She Took Down One of America’s Most Powerful Mobsters
The Little Known Story of Eunice Carter
I’ve read scores of epic books during my lifetime. Among those that have resonated with me the most are biographies of Black women figures like author and filmmaker Zora Hurston, political and business leader Condoleezza Rice, and millionaire businesswoman Mary Ellen Pleasant.
While immersed in these books, I’m often reminded of my late mother, a woman whose strong resolve and set of values and principles heavily influenced the person I am today. In celebrating her enduring life legacy and February’s Black History Month, I completed reading a book entitled “Invisible: The Forgotten Story of the Black Woman Lawyer Who Took Down America’s Most Powerful Mobster.”
In it, Yale University professor and author Stephen L. Carter shares the story of his grandmother Eunice Hutton Carter, the influential Black women lawyer and prosecutor who achieved the unthinkable — spearheading the arrest and conviction of Lucky Luciano, America’s most prolific 20th-century mobster.
I found her life journey utterly fascinating, particularly in light of the enormous gender, racial and political barriers that she would have faced at that time. Riveting and moving, much like a page-turning novel, it unearths the story of Carter’s relentless quest to pursue justice in the world.
The book, though, is much more than simply a biography. Rather it provides a well-crafted historical context of Black life in the 20th century, one that offers some interesting parallels for present times. Eunice Carter died in 1970, while her grandson Stephen the author was in high school. Yet he recalls her as being “a stern and intimidating woman of advanced years.”
Stephen Carter was exquisite in his research for the book, weaving a narrative that offers a deep look at why Eunice was such an extraordinary figure. I was particularly struck by his exegesis on how she brought down Luciano in 1936 amid the backdrop of the Harlem prostitution rackets at the time.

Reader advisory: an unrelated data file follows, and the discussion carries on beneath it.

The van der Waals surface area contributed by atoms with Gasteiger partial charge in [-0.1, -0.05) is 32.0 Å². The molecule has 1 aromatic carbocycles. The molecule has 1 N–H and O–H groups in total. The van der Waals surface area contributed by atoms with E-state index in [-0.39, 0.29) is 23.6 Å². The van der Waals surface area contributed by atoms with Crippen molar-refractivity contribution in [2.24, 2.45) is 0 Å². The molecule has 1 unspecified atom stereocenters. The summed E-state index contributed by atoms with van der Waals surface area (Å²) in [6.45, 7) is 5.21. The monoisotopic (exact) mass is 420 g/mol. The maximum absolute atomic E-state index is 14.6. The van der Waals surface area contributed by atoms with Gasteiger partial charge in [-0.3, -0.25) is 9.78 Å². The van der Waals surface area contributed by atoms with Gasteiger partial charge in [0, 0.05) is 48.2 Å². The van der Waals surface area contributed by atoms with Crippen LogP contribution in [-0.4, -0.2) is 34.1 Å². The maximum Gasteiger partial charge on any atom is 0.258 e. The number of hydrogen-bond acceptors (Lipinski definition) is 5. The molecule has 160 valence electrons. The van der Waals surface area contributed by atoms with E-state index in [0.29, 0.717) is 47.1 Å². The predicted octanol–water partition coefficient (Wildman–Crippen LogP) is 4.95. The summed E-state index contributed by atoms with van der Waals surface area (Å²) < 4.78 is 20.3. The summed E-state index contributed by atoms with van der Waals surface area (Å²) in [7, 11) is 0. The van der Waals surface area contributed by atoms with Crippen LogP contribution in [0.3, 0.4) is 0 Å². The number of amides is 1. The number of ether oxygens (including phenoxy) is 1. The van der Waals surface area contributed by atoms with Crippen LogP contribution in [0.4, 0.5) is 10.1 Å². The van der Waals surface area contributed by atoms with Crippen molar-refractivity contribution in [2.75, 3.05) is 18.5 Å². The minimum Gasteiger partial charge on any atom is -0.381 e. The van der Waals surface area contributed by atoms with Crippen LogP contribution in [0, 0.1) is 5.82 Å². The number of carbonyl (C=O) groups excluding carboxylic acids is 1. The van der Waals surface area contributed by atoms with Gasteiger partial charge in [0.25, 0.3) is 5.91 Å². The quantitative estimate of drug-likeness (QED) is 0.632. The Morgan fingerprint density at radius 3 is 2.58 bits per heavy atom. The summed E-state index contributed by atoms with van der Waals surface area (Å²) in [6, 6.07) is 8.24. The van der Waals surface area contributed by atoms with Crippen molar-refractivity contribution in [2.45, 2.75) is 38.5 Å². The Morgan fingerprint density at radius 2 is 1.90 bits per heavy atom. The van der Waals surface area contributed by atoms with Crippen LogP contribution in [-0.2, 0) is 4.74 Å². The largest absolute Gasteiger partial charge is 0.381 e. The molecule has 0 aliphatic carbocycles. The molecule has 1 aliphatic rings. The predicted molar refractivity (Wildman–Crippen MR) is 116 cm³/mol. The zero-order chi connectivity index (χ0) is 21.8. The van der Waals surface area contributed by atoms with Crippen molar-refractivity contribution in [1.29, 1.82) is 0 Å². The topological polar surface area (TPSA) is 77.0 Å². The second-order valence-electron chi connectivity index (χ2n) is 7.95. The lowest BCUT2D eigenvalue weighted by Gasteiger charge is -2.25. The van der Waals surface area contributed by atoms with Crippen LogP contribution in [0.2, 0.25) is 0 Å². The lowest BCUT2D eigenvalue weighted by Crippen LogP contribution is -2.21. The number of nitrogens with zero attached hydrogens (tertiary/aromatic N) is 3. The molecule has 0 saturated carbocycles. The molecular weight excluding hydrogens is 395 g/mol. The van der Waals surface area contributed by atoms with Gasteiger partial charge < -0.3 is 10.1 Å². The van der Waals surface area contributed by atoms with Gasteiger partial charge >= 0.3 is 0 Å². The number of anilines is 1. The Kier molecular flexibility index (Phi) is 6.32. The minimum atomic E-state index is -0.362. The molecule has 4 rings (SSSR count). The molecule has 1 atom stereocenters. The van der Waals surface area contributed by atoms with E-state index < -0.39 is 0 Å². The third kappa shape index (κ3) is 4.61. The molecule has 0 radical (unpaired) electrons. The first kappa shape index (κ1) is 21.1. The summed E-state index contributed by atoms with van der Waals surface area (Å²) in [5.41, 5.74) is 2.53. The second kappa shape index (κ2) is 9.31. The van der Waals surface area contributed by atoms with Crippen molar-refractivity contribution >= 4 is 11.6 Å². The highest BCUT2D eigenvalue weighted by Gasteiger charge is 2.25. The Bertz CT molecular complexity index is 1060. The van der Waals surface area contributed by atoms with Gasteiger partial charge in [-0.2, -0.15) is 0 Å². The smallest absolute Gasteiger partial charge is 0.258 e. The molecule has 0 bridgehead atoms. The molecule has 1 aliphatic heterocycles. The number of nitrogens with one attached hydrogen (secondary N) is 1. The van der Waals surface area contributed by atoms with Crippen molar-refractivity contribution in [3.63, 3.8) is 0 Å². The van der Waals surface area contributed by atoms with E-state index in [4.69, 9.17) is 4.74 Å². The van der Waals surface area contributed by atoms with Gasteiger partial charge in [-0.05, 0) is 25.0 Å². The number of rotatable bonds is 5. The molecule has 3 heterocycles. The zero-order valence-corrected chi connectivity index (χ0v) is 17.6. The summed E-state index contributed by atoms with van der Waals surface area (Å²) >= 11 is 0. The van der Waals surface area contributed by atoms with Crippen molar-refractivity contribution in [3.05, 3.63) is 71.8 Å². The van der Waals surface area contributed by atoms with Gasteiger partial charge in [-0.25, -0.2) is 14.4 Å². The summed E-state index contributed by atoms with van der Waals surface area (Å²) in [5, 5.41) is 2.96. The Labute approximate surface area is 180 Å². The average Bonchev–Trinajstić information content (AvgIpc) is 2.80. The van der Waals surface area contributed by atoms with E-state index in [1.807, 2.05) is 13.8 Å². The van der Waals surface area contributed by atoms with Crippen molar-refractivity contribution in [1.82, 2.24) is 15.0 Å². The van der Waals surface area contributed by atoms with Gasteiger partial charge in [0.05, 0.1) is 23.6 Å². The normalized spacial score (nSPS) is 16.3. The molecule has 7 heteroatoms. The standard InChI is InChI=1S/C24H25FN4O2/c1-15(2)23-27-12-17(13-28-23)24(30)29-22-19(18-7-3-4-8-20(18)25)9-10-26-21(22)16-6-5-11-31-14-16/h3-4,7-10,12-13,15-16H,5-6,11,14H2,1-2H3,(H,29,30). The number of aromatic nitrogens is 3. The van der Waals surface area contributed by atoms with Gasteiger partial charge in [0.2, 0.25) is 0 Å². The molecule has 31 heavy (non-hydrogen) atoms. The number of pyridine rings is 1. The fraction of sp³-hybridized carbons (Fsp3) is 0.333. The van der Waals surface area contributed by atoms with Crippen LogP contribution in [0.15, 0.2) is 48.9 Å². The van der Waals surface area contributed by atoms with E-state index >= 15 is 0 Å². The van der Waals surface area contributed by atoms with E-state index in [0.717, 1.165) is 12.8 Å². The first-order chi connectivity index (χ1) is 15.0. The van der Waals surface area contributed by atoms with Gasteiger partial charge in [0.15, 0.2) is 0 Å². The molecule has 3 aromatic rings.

Her evolution into this world was a fascinating one. She has the distinction of being only the second woman in the history of Smith College, a private liberal arts college in Northampton, Massachusetts, to achieve a bachelor’s and master’s in four years.
Later she graduated from Fordham Law School in New York before embarking on her own legal practice. In a few short years, she joined the New York City special prosecutor’s office run by noted political leader Thomas E. Dewey. Not surprisingly, Eunice was the only Black American among Dewey’s hires.
She also became a relentless campaigner for the Republican Party, believing that Democrats fostered racism and hate. As the daughter of William and Addie Hunton, two prominent civil rights advocates, she adroitly navigated her views amid her rising status and the prevailing dictates of the times.
Black newspapers frequently highlighted Eunice’s rise as a prosecutor and public figure, noting her success for Dewey’s team with great pride. The Chicago Defender described her 1924 wedding to Lisle Carter, a New York dentist from Barbados, as “a very impressive ceremony” and “the topic of discussion among societal folks.”
Over time Eunice Carter’s ascension was especially noteworthy given the pernicious impact of overt racism during her life. Despite being a rising star, she was paid far less than her white counterparts on Dewey’s staff. She was even passed over for high-level appointments, in favor of her often less qualified office peers.
Arguably the biggest barrier she faced though was the result of her brother’s fervent belief in Communism. Closely tracked by the FBI, his views eventually landed him in prison. Carter in his book argues that this likely had an indirect, chilling effect on Eunice’s reputation and career.
The book also chronicles divisions in Eunice Carter’s marriage to her husband, along with her deep estrangement with her brother. The latter relationship was never fully repaired and the two eventually died within 10 days of each other.
In the end, Stephen L. Carter has revived his grandmother’s voice offering inspiration to women of today, particularly the growing legion of Black women in the legal profession.
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